Effects of Climate Change on the Sea

by: Davis Yancy Clegg

Marsh at the Intracoastal


With global climate change slowly making its’ way into the factual mindset of citizens around the word, the notion that there is any possibly of it being a myth has slowly – albeit surely – become a moot thought. For that, the scientific community is greatly thankful.

While the concept of perpetual rising of the climate lends itself to ideas of drought, there are other factors that are in play regarding the planet, and it’s invaluable water content. In the first decade of the 21st century, research conducted by the Florida Oceans and Coastal Council (FOCC), a report was published entitled “The Effects of Climate Change on Florida’s Ocean and Coastal Resources. This report laid out a summation of climate change and listed the most important reasons we should care about the climate and how it is changing at a rapid rate, relatively.

In the report, there were many different effects that were examined quite closely. First included among these factors was that of the exponential increase of greenhouse gases, air temperature as it relates to water vapor, the oceans overall water temperature, and last – but not at all least – the sea level surrounding Florida as a whole. To be able to better understand and disseminate the latest findings and their implications for managing the state’s ocean and coastal resources, the FOCC took it upon itself to focus primarily on the rise of the Floridian regions sea level. However, it should be noted that their expectations were that the other factors would soon be researched and published in subsequent years to follow. In efforts brought forth by 5 FOCC council members, 12 authors of the scientific nature, and 11 external reviewers (fresh eyes, if you will) put forth their findings based on factual data as currently published as 2010.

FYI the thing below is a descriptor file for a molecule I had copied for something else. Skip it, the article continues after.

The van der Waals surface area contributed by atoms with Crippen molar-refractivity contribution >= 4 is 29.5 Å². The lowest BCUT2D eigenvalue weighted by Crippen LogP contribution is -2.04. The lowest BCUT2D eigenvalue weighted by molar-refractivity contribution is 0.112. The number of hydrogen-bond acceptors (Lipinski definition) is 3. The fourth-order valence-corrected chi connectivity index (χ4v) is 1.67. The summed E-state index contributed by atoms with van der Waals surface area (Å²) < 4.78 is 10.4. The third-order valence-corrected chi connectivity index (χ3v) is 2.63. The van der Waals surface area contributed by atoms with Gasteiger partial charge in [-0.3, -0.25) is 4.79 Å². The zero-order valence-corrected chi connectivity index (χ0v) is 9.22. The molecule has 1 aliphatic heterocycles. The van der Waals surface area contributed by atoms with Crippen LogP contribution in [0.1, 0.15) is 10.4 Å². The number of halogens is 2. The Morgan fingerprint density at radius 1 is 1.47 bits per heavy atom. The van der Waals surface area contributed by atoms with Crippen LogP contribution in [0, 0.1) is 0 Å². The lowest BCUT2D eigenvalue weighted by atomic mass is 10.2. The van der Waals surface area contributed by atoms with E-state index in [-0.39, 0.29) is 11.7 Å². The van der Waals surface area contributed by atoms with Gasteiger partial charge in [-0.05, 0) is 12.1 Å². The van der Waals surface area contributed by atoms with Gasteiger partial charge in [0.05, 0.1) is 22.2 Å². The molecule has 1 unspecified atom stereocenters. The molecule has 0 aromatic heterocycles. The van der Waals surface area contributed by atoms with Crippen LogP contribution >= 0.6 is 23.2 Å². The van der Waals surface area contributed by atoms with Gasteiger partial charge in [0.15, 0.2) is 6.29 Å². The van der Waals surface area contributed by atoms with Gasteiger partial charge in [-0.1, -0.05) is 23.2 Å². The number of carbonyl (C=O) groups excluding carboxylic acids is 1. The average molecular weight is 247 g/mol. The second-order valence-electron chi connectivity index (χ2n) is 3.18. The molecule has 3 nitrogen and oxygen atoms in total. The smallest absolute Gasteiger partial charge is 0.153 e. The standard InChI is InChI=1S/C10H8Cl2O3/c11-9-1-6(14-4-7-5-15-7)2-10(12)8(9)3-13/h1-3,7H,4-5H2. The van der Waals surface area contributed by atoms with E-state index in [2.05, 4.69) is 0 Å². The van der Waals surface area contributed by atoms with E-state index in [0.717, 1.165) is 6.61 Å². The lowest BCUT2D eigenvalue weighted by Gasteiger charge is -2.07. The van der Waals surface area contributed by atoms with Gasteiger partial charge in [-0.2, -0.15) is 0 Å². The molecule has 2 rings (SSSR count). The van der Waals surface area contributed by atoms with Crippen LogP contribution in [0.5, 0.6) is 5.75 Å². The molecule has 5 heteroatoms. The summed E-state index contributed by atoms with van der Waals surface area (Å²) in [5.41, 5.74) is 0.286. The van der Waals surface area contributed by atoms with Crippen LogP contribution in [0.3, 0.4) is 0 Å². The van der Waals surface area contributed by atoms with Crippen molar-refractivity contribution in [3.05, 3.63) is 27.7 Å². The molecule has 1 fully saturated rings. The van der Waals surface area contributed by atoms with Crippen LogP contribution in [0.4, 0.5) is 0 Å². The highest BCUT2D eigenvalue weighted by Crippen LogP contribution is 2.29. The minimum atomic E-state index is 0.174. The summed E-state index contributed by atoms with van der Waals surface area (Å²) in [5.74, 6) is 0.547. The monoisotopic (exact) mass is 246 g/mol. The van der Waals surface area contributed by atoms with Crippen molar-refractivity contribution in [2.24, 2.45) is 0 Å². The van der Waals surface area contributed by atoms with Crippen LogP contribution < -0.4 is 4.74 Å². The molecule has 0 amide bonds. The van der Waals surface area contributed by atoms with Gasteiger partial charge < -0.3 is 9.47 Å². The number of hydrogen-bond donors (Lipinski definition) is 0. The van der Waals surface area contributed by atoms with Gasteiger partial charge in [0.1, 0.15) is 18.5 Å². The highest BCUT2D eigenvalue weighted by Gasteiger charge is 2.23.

Waves on Amelia IslandThe rise of the seas surrounding the protruding sunshine state have risen slowly over the period of Florida’s modern times of settlement. Like any scientific endeavor that seeks to produce real data-founded results, time is long spent to produce such results. In other words, nothing factual and groundbreaking comes about in the scientific world in a matter of days. Over the course of centuries when levels were considered stable (by geological standards anyway), natural occurring eco-systems began to develop a most intimate of relationships with the land-sea boundaries that make up the formation of Florida’s physical state. Marshes expanded to their absolute limits of their potential, and sea beds grew as deeply as the light that sustains them would allow. Today, all across the coastlines of Florida, the infrastructure has been developed and extended as much as any practical engineering endeavors will allow. In recent years roads, seawalls, and buildings have all been affected by the rising waters. These levels are most likely to rise faster and faster over years to come and it would be in our best interest to take any and all preventative measures in future development to save both taxpayer dollars, and to ensure the safety of all residential communities in which so much time and money has been invested. It’s paramount that we stay apprised of these situations by following the work done by the FOCC and it’s affiliates! Be informed – be well informed.


We too noticed that the high tide in our area has become a bit higher than usual. The good news is that high tides allow us to get even closer to Cumberland Island.  Come check it out even if you just want to experience the most magnificent sunsets from the boat. 

Join us and get your tickets today!


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